The conversion of heat into work is a fundamental concept addressed in the study of thermodynamics. While the concepts involved in the conversion process are developed thoroughly through course work and lecture there remains a disconnect between learning the subject on paper and fully appreciating how difficult the conversion is to accomplish. This paper discusses an open-ended design project in which students bridge the gap by designing a device that converts heat produced by a candle into the work of raising a quarter vertically. The act of designing and testing the device allows students the opportunity to analyze the conversion process using material learned in class and provides a valuable hands-on experience dealing with the physical phenomena involved (i.e. friction, heat loss, sudden expansion, etc). The project has been administered at multiple universities with students participating in small teams and feedback gathered through post-project surveys. Several iterations of the project have been administered with variations in the analysis required, in-class time dedicated to the project, budget provided and final testing procedures. The lessons learned regarding these different iterations are synthesized, an overview of some of the different design concepts is presented and suggestions are provided for successful implementation of the design project.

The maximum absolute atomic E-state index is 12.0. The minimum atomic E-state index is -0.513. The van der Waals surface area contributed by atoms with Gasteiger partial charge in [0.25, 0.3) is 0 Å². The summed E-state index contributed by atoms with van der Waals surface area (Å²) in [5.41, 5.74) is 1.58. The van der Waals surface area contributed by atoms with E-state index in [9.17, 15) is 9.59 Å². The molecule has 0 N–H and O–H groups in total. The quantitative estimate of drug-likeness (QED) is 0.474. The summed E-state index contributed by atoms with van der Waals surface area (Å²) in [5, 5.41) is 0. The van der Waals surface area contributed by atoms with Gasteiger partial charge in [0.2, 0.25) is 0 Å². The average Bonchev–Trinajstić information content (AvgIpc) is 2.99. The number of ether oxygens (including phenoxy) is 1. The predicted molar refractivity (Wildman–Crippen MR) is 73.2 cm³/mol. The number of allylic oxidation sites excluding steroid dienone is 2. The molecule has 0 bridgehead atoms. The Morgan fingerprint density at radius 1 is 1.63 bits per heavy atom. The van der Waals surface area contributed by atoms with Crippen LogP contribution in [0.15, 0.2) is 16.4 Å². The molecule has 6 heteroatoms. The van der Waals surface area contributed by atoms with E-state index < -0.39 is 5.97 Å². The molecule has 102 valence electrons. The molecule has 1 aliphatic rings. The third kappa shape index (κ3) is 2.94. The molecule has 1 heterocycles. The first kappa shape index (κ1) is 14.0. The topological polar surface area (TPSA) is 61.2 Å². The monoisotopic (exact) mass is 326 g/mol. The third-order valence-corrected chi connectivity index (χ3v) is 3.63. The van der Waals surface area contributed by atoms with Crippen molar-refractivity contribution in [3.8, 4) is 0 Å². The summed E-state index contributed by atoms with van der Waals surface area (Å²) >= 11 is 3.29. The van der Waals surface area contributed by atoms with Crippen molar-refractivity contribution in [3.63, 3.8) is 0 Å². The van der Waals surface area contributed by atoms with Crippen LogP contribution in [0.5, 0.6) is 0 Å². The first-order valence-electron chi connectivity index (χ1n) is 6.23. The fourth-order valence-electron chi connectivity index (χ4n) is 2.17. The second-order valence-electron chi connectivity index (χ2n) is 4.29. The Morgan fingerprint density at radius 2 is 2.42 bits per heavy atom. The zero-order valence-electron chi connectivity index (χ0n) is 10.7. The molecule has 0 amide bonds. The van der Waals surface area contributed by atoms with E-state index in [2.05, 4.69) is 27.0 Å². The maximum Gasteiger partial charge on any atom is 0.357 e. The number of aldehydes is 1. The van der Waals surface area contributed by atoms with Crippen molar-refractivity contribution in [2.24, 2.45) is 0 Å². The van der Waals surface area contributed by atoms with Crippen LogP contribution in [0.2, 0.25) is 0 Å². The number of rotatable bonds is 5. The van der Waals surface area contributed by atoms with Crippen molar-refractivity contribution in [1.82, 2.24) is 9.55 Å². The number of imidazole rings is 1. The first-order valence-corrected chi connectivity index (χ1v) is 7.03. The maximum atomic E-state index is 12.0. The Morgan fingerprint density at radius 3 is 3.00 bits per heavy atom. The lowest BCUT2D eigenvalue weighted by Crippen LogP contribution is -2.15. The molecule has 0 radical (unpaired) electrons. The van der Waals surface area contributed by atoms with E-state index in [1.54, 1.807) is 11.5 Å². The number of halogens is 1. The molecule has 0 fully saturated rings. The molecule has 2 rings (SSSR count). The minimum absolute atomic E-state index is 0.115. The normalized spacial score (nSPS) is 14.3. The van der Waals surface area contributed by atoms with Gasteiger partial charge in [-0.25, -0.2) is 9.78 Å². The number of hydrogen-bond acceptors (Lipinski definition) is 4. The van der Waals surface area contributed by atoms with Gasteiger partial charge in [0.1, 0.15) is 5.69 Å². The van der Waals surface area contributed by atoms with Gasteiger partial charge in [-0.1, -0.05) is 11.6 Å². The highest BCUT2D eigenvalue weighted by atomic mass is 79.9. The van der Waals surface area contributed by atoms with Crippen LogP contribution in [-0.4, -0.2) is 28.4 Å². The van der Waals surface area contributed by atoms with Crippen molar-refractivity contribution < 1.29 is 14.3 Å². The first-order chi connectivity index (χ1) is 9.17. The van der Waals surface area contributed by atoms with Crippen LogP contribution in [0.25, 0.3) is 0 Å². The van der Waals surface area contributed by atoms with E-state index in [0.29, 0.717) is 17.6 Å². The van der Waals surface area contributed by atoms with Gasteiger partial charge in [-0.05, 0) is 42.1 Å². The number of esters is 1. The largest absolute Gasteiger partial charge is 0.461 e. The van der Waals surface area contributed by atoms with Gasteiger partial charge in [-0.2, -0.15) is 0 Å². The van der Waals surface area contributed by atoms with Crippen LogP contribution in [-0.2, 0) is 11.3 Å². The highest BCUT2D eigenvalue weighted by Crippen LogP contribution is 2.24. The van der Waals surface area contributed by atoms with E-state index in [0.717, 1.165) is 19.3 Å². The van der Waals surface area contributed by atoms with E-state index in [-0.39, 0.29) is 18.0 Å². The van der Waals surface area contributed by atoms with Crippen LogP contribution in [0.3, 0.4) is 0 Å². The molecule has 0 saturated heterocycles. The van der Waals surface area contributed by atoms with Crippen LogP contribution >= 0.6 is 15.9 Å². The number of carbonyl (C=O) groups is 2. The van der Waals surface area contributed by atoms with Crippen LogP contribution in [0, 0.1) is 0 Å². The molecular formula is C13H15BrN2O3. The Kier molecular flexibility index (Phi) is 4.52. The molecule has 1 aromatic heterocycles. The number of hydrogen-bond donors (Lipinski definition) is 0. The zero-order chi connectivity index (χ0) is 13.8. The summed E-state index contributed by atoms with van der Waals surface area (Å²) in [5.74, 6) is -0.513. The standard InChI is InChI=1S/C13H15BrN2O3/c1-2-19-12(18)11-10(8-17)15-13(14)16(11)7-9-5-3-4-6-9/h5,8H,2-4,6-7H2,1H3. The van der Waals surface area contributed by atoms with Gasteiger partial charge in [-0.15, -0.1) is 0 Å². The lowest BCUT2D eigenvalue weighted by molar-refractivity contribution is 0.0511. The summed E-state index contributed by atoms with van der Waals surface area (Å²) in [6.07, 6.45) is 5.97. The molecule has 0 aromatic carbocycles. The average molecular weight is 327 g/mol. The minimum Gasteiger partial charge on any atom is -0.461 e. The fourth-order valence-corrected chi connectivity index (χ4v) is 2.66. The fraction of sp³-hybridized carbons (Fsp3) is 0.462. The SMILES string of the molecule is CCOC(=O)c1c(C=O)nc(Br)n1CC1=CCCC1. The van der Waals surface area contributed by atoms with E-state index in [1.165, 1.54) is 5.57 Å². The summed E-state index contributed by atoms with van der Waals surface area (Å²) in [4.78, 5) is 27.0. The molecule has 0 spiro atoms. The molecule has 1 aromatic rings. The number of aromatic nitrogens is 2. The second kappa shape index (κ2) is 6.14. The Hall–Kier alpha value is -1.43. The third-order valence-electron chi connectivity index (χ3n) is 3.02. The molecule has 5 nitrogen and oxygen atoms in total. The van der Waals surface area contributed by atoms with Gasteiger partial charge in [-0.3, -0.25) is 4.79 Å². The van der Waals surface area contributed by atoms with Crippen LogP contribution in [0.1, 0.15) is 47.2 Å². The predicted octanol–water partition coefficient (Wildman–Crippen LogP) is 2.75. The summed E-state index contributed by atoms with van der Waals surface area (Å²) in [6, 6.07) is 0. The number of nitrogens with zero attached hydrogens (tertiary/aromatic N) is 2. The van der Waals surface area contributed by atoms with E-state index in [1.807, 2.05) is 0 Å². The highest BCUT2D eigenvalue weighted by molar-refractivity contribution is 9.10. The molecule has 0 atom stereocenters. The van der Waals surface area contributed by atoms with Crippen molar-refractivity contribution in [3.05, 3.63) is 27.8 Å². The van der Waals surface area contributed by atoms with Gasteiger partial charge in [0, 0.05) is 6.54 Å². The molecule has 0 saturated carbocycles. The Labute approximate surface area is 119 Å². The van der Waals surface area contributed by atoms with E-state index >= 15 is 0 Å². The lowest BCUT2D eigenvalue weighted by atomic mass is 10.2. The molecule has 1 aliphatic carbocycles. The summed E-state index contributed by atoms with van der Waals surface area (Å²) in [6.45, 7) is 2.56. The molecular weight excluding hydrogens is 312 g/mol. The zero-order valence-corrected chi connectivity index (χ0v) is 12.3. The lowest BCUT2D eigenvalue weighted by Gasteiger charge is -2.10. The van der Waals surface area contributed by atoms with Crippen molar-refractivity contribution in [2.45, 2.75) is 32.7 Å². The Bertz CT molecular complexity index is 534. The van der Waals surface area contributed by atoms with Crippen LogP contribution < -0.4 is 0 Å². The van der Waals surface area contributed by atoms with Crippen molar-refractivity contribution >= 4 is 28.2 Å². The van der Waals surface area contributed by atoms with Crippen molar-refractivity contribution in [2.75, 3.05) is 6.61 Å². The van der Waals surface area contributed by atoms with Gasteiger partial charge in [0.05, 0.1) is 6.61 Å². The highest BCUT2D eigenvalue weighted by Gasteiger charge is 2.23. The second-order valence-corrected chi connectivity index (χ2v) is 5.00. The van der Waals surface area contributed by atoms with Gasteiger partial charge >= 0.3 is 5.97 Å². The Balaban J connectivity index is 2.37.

|Original language||English (US)|
|Journal||ASEE Annual Conference and Exposition, Conference Proceedings|
|State||Published - Jan 1 2011|